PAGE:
Like being on an NHS list, we’re still waiting… When are the government’s delayed social care reforms going to be implemented, asks Tom Kenny? And, more importantly, will they actually help?
England’s social care system is in crisis, leading to strains on the NHS. Around 14,000 beds (10% of those available in the NHS) are occupied by patients who are medically fit for discharge, many of whom are simply waiting to move into care.
The UK government has been promising social care reforms for many years, with the most recent pledges originating from recommendations made in 2011 by the Dilnot Report and the associated legislation of the Care Act 2014. However, whenever the government is close to implementing reforms in England, a multi-year delay is announced. The latest implementation was expected in October 2023, until a two-year delay was announced in November 2022. Is there a better way to structure the funding and delivery of social care in England?
The current system
Social care is devolved to each country within the UK. Scotland offers the most supportive system, with free personal care to those over 65 who have eligible needs. England and Northern Ireland offer the least supportive systems, with means-tested support only provided to those with assets of less than £23,250 in England. In Wales, that figure is £50,000.
Under England’s current system, the first stage in receiving support for care is completion of a care needs assessment, provided by the local authority’s social services department. The authority must follow national eligible care needs criteria, based on an ‘activities of daily living’ assessment. This determines whether the activities that an individual struggles with or cannot do are significantly affecting their wellbeing.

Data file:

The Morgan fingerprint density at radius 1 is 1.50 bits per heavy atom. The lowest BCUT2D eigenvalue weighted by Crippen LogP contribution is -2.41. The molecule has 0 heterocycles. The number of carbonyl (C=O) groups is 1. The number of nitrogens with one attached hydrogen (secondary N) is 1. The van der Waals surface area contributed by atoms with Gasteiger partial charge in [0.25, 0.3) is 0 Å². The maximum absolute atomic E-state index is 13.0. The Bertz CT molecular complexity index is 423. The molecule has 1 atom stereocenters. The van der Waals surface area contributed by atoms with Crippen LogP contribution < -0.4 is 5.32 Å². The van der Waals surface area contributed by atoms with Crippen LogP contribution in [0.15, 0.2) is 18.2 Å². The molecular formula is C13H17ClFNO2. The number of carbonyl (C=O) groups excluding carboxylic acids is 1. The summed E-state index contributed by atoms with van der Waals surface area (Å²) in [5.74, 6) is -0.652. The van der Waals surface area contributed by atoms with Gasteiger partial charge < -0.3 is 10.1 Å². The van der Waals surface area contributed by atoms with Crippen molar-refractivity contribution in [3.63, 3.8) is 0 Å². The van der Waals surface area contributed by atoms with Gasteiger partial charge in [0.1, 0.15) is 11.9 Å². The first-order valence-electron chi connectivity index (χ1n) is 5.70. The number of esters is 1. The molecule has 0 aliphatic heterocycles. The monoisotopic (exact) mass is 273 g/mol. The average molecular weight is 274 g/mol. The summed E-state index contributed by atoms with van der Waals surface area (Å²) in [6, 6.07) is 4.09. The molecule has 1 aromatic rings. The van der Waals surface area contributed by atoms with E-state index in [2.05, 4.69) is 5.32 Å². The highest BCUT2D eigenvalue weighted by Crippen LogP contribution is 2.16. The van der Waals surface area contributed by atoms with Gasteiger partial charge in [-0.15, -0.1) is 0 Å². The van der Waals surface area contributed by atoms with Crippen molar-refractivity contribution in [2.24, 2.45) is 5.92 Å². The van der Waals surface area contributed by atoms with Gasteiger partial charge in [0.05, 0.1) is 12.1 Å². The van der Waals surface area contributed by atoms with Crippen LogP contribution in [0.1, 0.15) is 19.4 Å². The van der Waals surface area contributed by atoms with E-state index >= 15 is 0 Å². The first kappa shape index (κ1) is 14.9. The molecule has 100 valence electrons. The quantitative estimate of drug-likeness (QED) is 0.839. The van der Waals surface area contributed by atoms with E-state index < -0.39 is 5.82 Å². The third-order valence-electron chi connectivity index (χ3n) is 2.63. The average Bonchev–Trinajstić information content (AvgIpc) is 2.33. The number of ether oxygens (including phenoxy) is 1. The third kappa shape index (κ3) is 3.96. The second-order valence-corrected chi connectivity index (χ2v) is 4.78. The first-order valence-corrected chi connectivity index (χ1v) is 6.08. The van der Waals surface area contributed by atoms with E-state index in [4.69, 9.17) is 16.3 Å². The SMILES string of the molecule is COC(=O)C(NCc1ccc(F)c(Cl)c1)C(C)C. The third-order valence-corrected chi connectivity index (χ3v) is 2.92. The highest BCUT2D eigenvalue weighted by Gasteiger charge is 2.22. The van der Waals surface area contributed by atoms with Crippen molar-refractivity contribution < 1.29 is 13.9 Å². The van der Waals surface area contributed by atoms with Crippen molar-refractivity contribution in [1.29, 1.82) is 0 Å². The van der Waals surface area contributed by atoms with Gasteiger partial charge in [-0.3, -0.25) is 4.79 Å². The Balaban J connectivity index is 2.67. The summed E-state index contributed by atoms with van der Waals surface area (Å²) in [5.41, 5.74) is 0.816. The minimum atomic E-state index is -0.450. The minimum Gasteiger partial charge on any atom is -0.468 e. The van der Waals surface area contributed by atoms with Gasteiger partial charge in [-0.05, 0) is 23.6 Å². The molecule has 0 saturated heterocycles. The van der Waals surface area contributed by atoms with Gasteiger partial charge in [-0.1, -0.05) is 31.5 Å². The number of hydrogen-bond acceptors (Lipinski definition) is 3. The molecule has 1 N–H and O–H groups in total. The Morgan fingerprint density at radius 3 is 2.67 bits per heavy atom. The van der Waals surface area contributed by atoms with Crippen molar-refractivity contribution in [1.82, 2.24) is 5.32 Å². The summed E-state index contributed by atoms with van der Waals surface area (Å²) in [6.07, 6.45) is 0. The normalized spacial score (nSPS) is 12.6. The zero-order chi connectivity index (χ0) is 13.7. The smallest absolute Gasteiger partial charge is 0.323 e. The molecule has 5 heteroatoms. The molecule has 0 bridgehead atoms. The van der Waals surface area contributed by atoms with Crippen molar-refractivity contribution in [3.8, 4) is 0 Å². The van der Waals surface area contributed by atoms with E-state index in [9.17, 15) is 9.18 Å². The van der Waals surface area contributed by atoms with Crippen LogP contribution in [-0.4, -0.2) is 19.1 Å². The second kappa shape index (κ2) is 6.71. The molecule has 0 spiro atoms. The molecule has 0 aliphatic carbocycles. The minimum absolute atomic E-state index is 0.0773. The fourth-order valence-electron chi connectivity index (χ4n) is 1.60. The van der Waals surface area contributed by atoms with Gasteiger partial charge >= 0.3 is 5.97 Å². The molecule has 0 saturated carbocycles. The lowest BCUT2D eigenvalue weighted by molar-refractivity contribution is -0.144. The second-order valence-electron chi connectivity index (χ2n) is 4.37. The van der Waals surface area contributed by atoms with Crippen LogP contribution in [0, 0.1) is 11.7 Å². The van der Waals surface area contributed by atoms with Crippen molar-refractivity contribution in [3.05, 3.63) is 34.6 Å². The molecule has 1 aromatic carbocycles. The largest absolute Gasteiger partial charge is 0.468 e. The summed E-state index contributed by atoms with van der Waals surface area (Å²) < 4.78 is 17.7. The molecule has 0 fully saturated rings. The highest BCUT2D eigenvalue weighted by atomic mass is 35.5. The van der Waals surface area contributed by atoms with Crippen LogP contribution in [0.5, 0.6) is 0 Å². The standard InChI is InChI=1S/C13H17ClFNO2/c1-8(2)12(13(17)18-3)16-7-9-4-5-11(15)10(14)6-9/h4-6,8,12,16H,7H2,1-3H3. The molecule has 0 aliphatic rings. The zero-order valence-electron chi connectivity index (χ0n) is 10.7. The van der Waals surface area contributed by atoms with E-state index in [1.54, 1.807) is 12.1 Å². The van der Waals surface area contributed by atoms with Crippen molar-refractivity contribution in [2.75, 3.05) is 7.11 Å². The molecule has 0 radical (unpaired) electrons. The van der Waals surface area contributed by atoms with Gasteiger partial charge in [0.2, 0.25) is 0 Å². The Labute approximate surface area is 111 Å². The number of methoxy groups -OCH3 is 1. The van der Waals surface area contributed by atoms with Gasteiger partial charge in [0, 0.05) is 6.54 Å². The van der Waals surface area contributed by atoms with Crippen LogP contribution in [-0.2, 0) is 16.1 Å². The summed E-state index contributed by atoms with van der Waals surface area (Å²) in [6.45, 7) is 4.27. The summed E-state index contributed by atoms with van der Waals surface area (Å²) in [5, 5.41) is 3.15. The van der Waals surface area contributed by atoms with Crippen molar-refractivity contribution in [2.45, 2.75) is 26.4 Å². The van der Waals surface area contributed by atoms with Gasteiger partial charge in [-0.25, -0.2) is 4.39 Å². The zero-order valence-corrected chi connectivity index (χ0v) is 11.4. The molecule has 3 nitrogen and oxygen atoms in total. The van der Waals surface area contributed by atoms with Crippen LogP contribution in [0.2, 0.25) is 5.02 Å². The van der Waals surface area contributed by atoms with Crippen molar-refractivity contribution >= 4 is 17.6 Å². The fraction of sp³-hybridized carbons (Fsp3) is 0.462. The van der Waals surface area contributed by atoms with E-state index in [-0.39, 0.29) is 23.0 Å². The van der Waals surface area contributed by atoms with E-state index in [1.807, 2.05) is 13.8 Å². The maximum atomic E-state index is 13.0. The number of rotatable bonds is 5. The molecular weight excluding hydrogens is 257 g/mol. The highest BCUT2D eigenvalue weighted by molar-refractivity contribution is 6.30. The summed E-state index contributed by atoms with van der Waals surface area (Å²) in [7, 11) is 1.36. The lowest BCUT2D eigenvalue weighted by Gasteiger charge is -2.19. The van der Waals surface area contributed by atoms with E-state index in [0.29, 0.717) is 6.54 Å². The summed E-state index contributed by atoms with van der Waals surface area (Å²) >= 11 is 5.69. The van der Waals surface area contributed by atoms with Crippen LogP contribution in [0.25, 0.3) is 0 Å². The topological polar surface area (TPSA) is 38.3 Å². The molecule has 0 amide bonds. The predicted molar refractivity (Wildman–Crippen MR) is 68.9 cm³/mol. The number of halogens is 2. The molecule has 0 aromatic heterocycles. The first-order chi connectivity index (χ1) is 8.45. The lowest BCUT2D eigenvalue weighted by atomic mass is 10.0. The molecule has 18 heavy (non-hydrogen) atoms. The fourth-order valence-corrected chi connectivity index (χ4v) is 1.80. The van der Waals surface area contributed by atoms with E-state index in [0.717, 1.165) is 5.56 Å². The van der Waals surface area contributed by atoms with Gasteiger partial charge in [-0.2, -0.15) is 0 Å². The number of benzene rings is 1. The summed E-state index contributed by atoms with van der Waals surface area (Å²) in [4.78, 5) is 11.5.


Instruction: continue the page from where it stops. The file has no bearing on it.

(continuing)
If the authority determines that the individual has eligible care needs, a care plan is produced that describes the support needed.
The next stage is a financial needs assessment, or means test, to determine the contribution the individual needs to make towards their care costs.
Around half of people aged 65 or over who are in care qualify for some means-tested support in England, according to analysis from the Department of Health and Social Care (DHSC). The means test contains several disregards for which the assets and/or income are not included in the financial assessment. The most common disregard is the home, which is excluded from means-tested assets if the person being assessed, or a family member, is living in it. There are also rules against reducing assets by ‘deliberate deprivation’. The local authority may treat the individual as still having the assets in question if it determines that this has happened.
Worked example: means test and cap
The following example demonstrates the mechanisms of the means test, with the proposed increased thresholds of £20,000 and £100,000, and the proposed £86,000 personal care costs cap. It is assumed there is inflation of 3.8% per year.